Ukrainian designers managed to make biggest panoramic sight i ever saw - overall weight of it is reaching 500 kg.
Oplot-M, or BM "Oplot" after addoption to service in Ukrainian army, is Ukrainian MBT based on another Ukrainian MBT - T-84 "Oplot", which is Soviet-designed T-80UD with some modifications. BM Oplot was designed by Morozov Kharkiv Machine Building Design Bureau and produced by Malyshev factory. Chief designer of BM Oplot - Mikhail Dem'yanovich Borisuk (he was born in 1934, BTW).
It have several features, separating it from T-80UD, T-90A and T-84. Engine is new 6 cylinder 6TD-2E 1200 HP diesel with lowered smokiness and exhaust toxicity (wich is a problem for Kharkov engines) in new engine-transmission compartment (which is 2 part - lower is for engine itself and upper part is for big airfilters, which are needed because of how much air 6TD "eats"), new sort-of automatical transmission. Tank is equipped with new navigation systems, FCS, panoramic sight for commander with day and night (thermal imager) capabilities, new remotely controlled KT-12.7 12.7 mm HMG for commander, new gunner sights, which bring it to modern level of how tank should be equipped. A lot of that equipment is made not in Ukraine.
From the side BM Oplot looks different from Soviet T-64-like MBTs.
Main gun is not really different from 2A46 125 mm guns of T-72/ T-80/T-90 series of tanks, 125 mm KBA-3 L48 gun with autoloader for 28 shots (46 in total is carried). Main gun can fire HE, HEAT, APFSDS, GL-ATGMs (Ukrainian "Kombat" missiles). AFAIK part of ammunition is carried outside of the tank, in turret "basket", mounted to the rear part of it. Nothing really fancy here, 5 km range with ATGMs, up to 2.5-2.8 km effective range with APFSDS, which is standart for late Soviet and current Russian MBTs like T-72B3, T-80UE and different models of the T-90.
Vehicle is also equipped with Ukrainian version/local variant of Shtora system - "Varta", with additional laser-warning sensors on the turret sides.
BM-Oplot use somewhat unusual type of ERA (which is most interesting feature of that tank) - ~layered ERA named "Duplet". It is rumored that it can defeat tandem HEAT warheads like PG-7VR and PG-29V. Vehicle sides are also covered by Duplet ERA.
Note that the hull UFP is covered by differently shaped blocks of ERA (long and narrow). How much it is effective is unknown, but designers claim that it can defeat tandem HEAT warheads, EFP and APFSDS projectiles.
Upper frontal hull armor layout:
Side ERA modules:
Overall, BM Oplot is tank with better perfomance than T-80UD thanks to improvements in electronics and FCS, engine, transmission, driver controls, new ERA and better side armor, and in some areas this vehicle can be superioir to T-72B3 (latest Russian serial produced modification of the T-72 MBT, although it wasn't best proposed modification for it).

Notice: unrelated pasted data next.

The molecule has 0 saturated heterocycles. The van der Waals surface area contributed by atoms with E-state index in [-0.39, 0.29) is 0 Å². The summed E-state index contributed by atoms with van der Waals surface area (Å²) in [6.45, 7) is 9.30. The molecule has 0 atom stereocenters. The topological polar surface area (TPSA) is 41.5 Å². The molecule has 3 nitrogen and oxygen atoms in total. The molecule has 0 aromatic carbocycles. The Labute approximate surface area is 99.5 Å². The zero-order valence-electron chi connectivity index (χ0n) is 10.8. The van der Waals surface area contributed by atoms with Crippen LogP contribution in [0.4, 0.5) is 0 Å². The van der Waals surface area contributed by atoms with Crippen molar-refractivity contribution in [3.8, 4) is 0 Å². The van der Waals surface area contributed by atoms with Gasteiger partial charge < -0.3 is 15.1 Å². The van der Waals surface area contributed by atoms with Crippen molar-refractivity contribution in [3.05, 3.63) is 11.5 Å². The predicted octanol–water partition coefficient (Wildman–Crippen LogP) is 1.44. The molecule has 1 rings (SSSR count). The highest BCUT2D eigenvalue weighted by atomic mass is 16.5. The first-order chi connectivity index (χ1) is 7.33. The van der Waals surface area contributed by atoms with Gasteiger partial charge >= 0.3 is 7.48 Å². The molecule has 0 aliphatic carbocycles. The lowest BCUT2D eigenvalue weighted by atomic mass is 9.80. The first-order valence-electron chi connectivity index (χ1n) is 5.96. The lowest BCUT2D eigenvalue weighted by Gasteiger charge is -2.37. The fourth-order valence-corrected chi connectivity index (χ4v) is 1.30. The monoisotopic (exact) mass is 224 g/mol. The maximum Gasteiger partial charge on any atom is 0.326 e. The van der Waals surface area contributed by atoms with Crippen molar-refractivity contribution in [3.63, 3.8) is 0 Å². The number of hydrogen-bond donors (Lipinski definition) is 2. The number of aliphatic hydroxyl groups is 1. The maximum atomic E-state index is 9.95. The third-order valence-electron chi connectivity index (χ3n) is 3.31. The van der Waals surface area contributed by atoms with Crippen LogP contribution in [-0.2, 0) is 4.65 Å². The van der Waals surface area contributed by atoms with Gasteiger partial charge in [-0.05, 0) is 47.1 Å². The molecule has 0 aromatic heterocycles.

But..., there is always "but" - it is vehicle that Ukraine can not produce in any serious numbers, as their one and only contract with Thai army showed - out of 95 BM Oplot ordered in 2011 only 5-6 were delivered to this day. During trials in Thailand Kombat GL-ATGMs also showed not very good results - AFAIK out of 5 test firings, 2 missiles exploded before reaching targets. Another interesting fact about that tank is that no BM Oplot MBTs are presented on battlefields of Eastern Ukraine - T-64 and T-72s are primary tanks of the VSU. Seems to me Ukraine is either can't service them, or simply can't produce them in a first place.
Oplot-BM on trials in Pakistan. No accurate information on results, rumors say that Chinese VT-4 won that competition.
Oplot-BMs for Thai army on prooving ground.
From BMPD blog:
Croatian media continue to "untwist" scandal with the repair and purchase of Ukrainian MiG-21bis fighters.
In particular, the newspaper "Jutarnji list" notes that one plane had one wing of Ukrainian origin, another belonged to the MiG-21 from Algeria. Internal fuel tanks were used were made in the USSR, although practically unused, but in the contract they were supposed to be new. Fuselages of five "Ukrainian" MiG-21 actually had Bulgarian origin, despite the fact that they have been written off in Bulgaria itself. On airplanes, there are two fixed plates with serial number - on plane that was transmitted to Croatia had one plate painted over, and the second is attached later.
There were also a technical problems. So, on the repaired aircraft "friend or foe" system didn't work well enough, five "Ukrainian" MiG-21 had leaking fuel tanks, navigation system made by CLS production (the Czech company) was not installed in time and worked poorly, radars on all aircraft have technical breakdowns.
Also, all planes had unsatisfactory condition of hydraulic system, there have been cases when the landing gear could not get out of their niches. Two planes had engine failers in flight, which means that the quality of repair is unsatisfactory or it was not performed at all.
I confess; when EE or Looser or whoever characterized the Ukrainian government's muscle as fascists, I thought this was Russian hyperbole. I was aware of the presence of far-right elements during the protest period, and had no doubt that there were some neo-nazis in the ranks currently, the characterization seemed exaggerated. After all, the Soviets had accused NATO of similar things, and surely the Ukrainians wouldn't be so dumb as to openly play into the role of villains in the Russian cultural monomyth of the Great Patriotic War?
I am reconsidering this view.